Finally, I received the call.
I was in my last semester of seminary and was hoping that we would soon have the opportunity to begin a ministry with a congregation. After some anxious moments, a congregation finally called and asked me to come work as its preacher.
The voice on the other end of the line said, “Jim, we would like to invite you to come work with our congregation. We really believe that you and Charlotte are just right for us. We do have one question.” His tone was serious. I wondered what this question might be.
“Jim, how little would it take to get you here? We don’t have much money.”
Now that was awkward!
“How little would it take to get you here?”
The truth is that some of the most significant work is done by people who will never be adequately compensated financially. Some of this work is done by social workers, public school teachers, and ministers of small churches. Yet far too often, we assume that people who are highly paid are more significant than others and worthy of special attention.
Some of the most valuable work is done by people who are making a real difference in people’s lives and yet paid very little. In the last week, I have talked with the following people who are making such a difference.
*A public school teacher - We have many school teachers in my family. Charlotte has taught school for over 25 years. My mother-in-law, grandmother, and an aunt taught school. School teachers are in a position to make a lasting difference in the lives of children. So many of us can look back and remember teachers whose role were critical in our lives.
*A social worker – These people often do difficult, intense work with families in dire situations. These people are often very significant in the lives of the poor and forgotten.
*A minister of a small congregation – These ministers often find themselves overwhelmed by the needs and opportunities of pastoral ministry. After all, there is no church staff to help with members needs. Very often (though not always), those who minister to these churches are young and inexperienced. This alone makes the situation even more challenging. These ministers are sometimes forced to find a part-time job to supplement their income.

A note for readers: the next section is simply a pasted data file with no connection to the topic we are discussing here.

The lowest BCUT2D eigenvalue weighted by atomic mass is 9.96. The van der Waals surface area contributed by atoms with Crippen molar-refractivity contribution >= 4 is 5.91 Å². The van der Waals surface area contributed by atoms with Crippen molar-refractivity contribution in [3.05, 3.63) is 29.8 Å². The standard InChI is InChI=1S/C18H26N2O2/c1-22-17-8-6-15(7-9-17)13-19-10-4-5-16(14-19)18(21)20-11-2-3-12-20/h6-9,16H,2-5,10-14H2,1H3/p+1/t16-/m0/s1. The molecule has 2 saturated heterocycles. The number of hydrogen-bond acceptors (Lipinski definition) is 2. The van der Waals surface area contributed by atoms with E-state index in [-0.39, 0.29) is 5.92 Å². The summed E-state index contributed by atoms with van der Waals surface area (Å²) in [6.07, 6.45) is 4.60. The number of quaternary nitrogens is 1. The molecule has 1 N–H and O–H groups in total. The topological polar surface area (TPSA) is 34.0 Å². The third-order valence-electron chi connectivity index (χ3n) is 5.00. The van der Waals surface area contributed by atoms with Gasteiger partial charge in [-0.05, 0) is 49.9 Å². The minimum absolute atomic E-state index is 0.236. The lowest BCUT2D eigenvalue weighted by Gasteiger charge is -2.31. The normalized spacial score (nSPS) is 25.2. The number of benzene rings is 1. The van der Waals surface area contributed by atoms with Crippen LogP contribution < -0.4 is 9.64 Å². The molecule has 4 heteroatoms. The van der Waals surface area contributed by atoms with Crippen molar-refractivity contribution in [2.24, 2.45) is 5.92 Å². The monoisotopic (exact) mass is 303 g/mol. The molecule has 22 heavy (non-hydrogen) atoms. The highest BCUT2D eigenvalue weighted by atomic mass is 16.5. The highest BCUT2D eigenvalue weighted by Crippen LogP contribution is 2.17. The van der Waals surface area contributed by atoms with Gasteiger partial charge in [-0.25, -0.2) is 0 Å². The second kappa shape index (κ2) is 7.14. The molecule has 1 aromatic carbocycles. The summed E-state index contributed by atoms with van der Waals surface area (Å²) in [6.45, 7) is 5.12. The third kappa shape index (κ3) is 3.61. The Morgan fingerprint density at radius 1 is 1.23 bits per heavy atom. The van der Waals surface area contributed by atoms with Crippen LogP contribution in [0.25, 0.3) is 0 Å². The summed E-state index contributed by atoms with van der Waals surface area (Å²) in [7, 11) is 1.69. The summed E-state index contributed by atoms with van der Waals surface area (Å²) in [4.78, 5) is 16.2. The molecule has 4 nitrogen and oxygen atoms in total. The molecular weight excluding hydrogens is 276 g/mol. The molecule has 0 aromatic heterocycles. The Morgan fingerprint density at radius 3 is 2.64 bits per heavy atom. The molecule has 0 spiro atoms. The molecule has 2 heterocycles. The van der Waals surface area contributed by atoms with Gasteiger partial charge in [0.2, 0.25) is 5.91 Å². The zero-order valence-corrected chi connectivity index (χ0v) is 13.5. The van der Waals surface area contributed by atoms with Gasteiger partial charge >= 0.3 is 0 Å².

Of course there are many other occupations in which people work hard and make a real difference but are paid very little.
If you work in such settings, you may find yourself feeling wistful when you hear that your college friend has been promoted and is now making over $120,000 per year. It’s not that you wish she were not succeeding at her job; rather, it may remind you about how much you feel devalued or taken for granted in your own job. Far too often, teachers, social workers, ministers and others do not feel valued in their work.
You may find the following suggestions to be helpful:
Work like it matters. Do this whether anyone else recognizes the worth of your work. Your work has intrinsic value. When you do something that in some way reflects God’s goodness or his character, you are a part of an incredibly valuable work.
Forget the ladder. Making a difference usually has more to do with what you’ve done on the ground than your position up the ladder. The value of your work is not determined by how high up the ladder you’ve climbed. When you are tempted to think about that ladder, know that your work matters in ways that may never be recognized or appreciated. (Ministers will sometimes play one-up-manship games based on church size, salary, perceived importance, etc.)
Be intentional about investing. Invest your time, energy, and mind in what matters. Does your work promote kingdom values? Does your work bless people? Does your work help someone move toward God? God can use our work to expand the kingdom.
How do you stay motivated in your work during seasons when you feel taken for granted or devalued?